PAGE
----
Life and Style

If you were inventing a restaurant to promote London's scene it would, surely, be this: Korean street food in Hoxton. It's got in-flight magazine article all over it: "Visitors to London will love this edgy eatery." Shudder.

Ripe for the picking: Skye Gyngell's tomato temptations

We've waited for them all year, and finally they're here. Say hello to English tomatoes – beautifully ripened by the sun and perfect in salads and sauces

White port and strawberry trifle

Serves 4

Swapping the city for interiors

Just over a year ago, Tommy Gordon's working day would have meant rising at four or five in the morning, making the forty minute commute to Dresdner Kleinwort Benson investment bank in the city and carrying out equity sales all day. He went straight from university to Dresdner and worked there for over seven years, but, he says, "My heart was never really in it, and I think that, unless it is, you’re never going to be a success."

Mortgage fraudster 'conned lenders out of £5.5m'

An alleged fraudster conned a series of mortgage lenders out of more than £5.5 million in a bid to make a profit "come what may", a court heard today.

Oona King: 'I can appeal to Tories as well'

Oona King took a battering when she lost her MP's seat in 2005. But now she's back as would-be London mayor.

Greenberg (15)

Shame it’s all about the boy

One Minute With: Diana Quick

Dorset blueberry trifle

Serves 4

Andrew Martin: Give me an Edwardian teller over a hole-in-the-wall any day

John Shepherd-Barron, the man credited with inventing the hole-in-the-wall cash dispenser, died last week. In 1967, he sold the idea to a Barclays executive over a pink gin. The first cashpoint machine was then installed in Enfield, and its first user was Reg Varney from On The Buses, a fact presented with no further explanation in most obituaries of Mr Shepherd-Barron. Was Reg Varney by any chance a keen early adopter who happened to have about him the world's first cashpoint card when he suddenly saw the world's first cashpoint machine? No. It was all a publicity stunt, and those early machines required the insertion of not a card but a cheque impregnated with a mildly radioactive substance. Mr Shepherd-Barron, who went on to become a snail farmer, calculated that he would have had to eat 135,000 of these cheques before they did him any harm.

For better, for worse, that'll be £20,000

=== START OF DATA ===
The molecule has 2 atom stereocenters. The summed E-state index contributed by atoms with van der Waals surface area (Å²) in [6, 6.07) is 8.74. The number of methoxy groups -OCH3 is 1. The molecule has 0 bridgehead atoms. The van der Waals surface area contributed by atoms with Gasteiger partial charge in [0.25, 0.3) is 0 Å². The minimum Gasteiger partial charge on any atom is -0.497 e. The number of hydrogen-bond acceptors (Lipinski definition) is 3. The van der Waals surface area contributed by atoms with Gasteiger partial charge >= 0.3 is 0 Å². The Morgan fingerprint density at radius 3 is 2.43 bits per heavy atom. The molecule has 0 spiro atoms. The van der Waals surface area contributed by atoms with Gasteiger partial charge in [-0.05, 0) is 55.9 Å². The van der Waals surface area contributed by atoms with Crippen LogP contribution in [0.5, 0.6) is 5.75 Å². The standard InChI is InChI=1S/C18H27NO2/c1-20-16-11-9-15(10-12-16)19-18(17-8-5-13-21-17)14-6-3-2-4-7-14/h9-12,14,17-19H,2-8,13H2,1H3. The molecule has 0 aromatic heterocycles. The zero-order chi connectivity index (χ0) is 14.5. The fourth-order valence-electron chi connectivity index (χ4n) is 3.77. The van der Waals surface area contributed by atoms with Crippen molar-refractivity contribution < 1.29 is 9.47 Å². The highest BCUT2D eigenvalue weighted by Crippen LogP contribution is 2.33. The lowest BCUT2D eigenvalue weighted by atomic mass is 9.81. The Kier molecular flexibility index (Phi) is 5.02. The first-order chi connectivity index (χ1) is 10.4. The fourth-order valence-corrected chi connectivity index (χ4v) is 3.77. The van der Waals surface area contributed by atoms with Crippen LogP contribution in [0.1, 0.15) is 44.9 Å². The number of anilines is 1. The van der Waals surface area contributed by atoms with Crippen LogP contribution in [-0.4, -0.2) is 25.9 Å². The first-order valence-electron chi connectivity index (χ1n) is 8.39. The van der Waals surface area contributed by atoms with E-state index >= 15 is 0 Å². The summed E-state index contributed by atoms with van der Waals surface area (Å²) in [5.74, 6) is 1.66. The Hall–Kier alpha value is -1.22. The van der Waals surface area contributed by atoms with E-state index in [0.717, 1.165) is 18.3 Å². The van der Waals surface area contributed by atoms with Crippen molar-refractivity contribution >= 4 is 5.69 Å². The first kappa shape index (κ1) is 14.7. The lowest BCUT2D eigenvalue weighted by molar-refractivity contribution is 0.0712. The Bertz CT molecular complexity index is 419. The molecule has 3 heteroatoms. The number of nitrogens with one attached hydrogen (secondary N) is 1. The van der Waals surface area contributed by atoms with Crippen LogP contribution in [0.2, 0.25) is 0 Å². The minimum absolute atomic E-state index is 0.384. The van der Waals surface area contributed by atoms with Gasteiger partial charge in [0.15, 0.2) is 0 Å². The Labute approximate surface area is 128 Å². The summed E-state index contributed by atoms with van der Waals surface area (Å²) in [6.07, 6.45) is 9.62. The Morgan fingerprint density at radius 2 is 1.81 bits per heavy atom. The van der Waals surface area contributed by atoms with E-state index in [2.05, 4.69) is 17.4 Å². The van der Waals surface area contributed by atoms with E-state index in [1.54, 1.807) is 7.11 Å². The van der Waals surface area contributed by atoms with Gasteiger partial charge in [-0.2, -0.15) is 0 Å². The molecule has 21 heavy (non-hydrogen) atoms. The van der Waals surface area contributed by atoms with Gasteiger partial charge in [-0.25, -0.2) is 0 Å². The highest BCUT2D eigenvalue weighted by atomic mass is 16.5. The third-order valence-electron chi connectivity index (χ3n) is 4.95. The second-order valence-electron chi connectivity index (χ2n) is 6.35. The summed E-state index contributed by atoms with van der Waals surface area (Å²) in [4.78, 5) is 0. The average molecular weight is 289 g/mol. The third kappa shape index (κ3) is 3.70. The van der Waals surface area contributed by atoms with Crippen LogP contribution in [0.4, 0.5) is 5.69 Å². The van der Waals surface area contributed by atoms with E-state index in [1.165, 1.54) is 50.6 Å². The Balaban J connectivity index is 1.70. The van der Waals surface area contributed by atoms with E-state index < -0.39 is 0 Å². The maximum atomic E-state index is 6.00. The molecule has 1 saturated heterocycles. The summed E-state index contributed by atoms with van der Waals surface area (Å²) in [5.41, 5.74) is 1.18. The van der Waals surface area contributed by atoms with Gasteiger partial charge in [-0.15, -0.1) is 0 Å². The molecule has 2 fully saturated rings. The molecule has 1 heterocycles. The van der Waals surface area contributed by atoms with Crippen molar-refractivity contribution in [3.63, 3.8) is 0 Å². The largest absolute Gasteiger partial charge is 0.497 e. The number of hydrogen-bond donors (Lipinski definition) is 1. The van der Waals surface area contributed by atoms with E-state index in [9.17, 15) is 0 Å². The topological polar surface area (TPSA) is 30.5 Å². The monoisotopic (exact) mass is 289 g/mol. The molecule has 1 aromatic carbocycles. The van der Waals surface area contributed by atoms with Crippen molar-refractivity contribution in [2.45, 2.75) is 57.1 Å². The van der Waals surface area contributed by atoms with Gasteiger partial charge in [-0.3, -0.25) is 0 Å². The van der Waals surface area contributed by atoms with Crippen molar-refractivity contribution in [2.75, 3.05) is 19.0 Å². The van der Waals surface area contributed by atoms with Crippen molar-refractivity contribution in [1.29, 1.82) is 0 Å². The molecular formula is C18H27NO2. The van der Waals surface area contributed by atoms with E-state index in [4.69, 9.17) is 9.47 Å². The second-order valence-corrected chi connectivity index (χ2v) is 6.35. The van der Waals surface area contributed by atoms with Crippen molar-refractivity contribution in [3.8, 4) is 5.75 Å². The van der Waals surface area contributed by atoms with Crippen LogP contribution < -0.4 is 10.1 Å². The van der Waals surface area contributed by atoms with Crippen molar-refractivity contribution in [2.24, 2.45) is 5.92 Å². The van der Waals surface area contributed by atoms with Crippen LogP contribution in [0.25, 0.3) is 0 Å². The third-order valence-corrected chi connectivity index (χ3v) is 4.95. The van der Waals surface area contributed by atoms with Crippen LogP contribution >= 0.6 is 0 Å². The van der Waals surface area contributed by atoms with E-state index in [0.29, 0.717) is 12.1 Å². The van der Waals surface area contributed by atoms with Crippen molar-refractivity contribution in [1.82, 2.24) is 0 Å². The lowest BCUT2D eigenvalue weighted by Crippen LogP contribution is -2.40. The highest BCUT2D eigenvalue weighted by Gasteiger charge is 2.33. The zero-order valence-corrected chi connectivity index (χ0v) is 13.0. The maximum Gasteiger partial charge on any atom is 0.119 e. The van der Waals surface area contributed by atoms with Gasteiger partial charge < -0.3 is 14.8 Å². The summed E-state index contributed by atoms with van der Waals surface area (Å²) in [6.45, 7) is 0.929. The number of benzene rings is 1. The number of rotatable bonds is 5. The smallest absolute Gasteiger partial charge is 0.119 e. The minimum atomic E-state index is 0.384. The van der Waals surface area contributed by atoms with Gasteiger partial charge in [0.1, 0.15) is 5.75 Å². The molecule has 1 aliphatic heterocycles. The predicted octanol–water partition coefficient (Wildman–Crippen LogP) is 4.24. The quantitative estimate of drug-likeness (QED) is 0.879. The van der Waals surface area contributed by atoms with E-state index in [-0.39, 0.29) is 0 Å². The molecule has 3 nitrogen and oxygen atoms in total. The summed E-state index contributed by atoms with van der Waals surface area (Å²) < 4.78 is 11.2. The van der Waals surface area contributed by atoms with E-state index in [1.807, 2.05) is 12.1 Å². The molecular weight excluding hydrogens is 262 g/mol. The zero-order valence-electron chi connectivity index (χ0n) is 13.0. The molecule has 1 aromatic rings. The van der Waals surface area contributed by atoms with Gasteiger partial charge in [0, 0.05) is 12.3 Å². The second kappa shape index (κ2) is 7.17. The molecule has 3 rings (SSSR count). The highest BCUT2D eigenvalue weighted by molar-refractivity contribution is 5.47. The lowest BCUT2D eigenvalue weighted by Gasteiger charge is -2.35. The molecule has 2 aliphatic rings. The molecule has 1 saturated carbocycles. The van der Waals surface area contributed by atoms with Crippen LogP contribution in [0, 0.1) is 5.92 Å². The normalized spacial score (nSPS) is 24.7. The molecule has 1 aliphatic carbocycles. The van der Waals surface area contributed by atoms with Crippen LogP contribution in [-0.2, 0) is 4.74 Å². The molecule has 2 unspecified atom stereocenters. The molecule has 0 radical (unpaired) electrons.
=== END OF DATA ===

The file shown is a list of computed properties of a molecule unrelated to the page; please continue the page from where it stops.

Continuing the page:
However squeezed their wallets, couples still splash out on weddings. Alison Shepherd looks at ways to cut the cost, but not the fun
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Pompeii, Capri & the Bay of Naples
Seven Cities of Italy
Burgundy, the River Rhone & Provence
Prague, Budapest and Vienna
Lake Garda
Minoan Crete and Santorini
Prices correct as of 15 May 2015
A nap a day could save your life - and here's why

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If men are so obsessed by sex...

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The comedy titans of Avalon on their attempt to save BBC3

Jon Thoday and Richard Allen-Turner

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House of Lords: Outcry as donors, fixers and MPs caught up in expenses scandal are ennobled

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Forget Fred Astaire and Ginger Rogers - this dancing is improvised, spontaneous and rhythmic
War with Isis: Is Turkey's buffer zone in Syria a matter of self-defence – or just anti-Kurd?

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Ankara accused of exacerbating racial division by allowing Turkmen minority to cross the border
Doris Lessing: Acclaimed novelist was kept under MI5 observation for 18 years, newly released papers show

'A subversive brothel keeper and Communist'

Acclaimed novelist Doris Lessing was kept under MI5 observation for 18 years, newly released papers show
Big Blue Live: BBC's Springwatch offshoot swaps back gardens for California's Monterey Bay

BBC heads to the Californian coast

The Big Blue Live crew is preparing for the first of three episodes on Sunday night, filming from boats, planes and an aquarium studio
Austin Bidwell: The Victorian fraudster who shook the Bank of England with the most daring forgery the world had known

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Conman Austin Bidwell. was a heartless cad who carried out the most daring forgery the world had known
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